Ukraine nabs top state executive for graft

Ukrainian Prime Minister Arseniy Yatsenyuk speaks during a cabinet meeting in Kiev, Ukraine, Friday, Dec. 18, 2015. (AP)
Updated 21 April 2017
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Ukraine nabs top state executive for graft

KIEV: Ukraine’s stuttering fight against high-level corruption gathered pace on Friday as a top state energy executive was detained a day after the arrest of a close ally of former premier Arseniy Yatsenyuk.
The National Anti-Corruption Bureau of Ukraine (NABU) nabbed Naftogaz state deputy board chairman Sergiy Pereloma on embezzlement allegations as part of a probe that also saw parliament’s former energy committee chairman Mykola Martynenko detained.
Martynenko was picked up on Thursday and could face up to 12 years in prison for allegedly embezzling $17.28 million (€16.12 million) from Europe’s largest — and Ukraine’s only — uranium extraction and processing plant.
The powerful ex-member of Yatsenyuk’s political party is accused of syphoning off the money and parking it in an offshore account while overseeing the purchase of uranium concentrate from Kazakhstan by Ukraine’s Eastern Mining and Enrichment Combine.
The deputy gave up his parliament seat under pressure in November 2015.
Yatsenyuk himself quit in April 2016 after a tumultuous spell that saw several respected technocrats who rose to power after Ukraine’s 2014 pro-EU revolution resign over rampant graft.
Martynenko and Pereloma are being held in temporary detention while their cases come up for initial review.
Strengthening Ukraine’s anti-corruption bureau was one of the top demands of the International Monetary Fund connected to a $17.5 billion rescue package for Ukraine in 2015.
The IMF and Western governments have been expressing increasing concern that Ukraine was refusing to combat graft that helped lead to the downfall of Russian-backed president Viktor Yanukovych in February 2014.
NABU was established in 2014 but its first detectives did not get to work until December of the following year.
Its headquarter were raided by prosecutors in 2016 in what NABU believes was an attempt by remnants of the old guard to halt its investigations into the upper echelons of power.
The former Soviet republic is 131st of 176 countries and territories on a 2016 Transparency International index where they are ranked from least to most corrupt.


Trump Administration says it knows location of all children

Updated 1 min 10 sec ago
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Trump Administration says it knows location of all children

Trump administration officials say the US government knows the location of all children in its custody after separating them from their families at the border and is working to reunite them.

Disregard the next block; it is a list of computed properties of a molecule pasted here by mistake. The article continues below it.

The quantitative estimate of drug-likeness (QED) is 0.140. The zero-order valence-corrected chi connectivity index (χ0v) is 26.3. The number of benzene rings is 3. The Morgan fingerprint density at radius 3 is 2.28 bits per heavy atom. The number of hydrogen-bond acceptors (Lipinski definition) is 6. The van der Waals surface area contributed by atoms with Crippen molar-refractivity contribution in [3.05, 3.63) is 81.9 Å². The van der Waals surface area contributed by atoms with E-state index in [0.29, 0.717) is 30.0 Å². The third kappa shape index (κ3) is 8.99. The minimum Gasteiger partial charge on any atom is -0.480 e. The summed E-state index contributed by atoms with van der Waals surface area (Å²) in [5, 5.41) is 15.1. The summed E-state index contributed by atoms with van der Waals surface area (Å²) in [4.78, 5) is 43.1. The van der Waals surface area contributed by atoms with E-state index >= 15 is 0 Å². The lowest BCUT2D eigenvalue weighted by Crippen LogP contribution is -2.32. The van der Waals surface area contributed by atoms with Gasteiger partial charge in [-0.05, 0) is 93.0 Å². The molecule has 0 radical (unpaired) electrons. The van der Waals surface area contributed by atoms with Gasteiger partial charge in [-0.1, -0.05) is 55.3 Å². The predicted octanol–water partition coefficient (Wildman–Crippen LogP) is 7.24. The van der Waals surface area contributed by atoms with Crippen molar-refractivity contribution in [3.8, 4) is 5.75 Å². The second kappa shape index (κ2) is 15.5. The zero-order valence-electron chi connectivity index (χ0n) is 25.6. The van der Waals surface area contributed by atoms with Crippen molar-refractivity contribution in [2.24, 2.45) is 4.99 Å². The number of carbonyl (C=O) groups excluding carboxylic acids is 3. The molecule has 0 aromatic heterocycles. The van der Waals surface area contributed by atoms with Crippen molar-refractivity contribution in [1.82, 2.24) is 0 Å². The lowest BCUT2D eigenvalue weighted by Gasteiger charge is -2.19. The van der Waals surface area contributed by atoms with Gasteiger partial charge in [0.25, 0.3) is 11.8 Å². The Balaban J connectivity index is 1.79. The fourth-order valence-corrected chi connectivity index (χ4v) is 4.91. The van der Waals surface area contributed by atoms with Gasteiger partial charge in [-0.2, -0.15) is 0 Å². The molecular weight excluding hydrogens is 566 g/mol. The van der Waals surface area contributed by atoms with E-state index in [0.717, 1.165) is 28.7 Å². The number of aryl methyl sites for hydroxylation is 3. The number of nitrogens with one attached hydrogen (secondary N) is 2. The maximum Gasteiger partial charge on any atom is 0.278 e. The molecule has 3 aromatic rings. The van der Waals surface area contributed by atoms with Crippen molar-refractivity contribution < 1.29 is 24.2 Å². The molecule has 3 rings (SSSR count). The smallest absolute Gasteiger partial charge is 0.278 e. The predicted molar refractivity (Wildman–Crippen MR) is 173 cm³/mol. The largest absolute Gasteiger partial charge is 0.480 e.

A fact sheet on “zero-tolerance prosecution and family reunification” released Saturday night by the Department of Homeland Security also says a parent must request that their child be deported with them. In the past, the agency says, many parents have elected to be deported without their children. That may be a reflection of violence or persecution they face in their home countries.
As part of the effort, Immigration and Customs Enforcement officials have posted notices in all its facilities advising detained parents who are trying to find or communicate with their children to call a hotline staffed 8 a.m. to 8 p.m. Monday through Friday.
A parent or guardian trying to determine if a child is in the custody of HHS should contact the Office of Refugee Resettlement National Call Center at 1-800-203-7001, or via email [email protected] Information will be collected and sent to HHS funded facility where minor is located.
The fact sheet doesn’t state how long it might take to reunite families. The Port Isabel Service Processing Center in Texas has been set up as the staging ground for the families to be reunited prior to deportation.
How the government would reunite families has been unclear because the families are first stopped by Customs and Border Patrol, with children taken into custody by HHS and adults detained through ICE. Children have been sent to shelters around the country, raising alarm that parents might never know where their children can be found.
The fact sheet states that ICE has implemented an identification mechanism to ensure on-going tracking of linked family members throughout the detention and removal process; designated detention locations for separated parents and will enhance current processes to ensure communication with children in HHS custody; worked closely with foreign consulates to ensure that travel documents are issued for both the parent and child at time of removal; and coordinated with HHS for the reuniting of the child prior to the parents’ departure from the US
President Donald Trump on Wednesday ordered the practice of separating parents and their children to stop. As of last Wednesday, 2,053 minors who were separated at the border were being cared for in HHS-funded facilities, the fact sheet said.
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This version of the story has been corrected to say that the fact sheet was issued by the Department of Homeland Security, not Health and Human Services,
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Online:
HHS zero-tolerance prosecution and family reunification fact sheet:
http://apne.ws/qjYtmJR
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Office of Refugee Resettlement National Call Center:
http://www.acf.hhs.gov/orr/resource/orr-national-call-center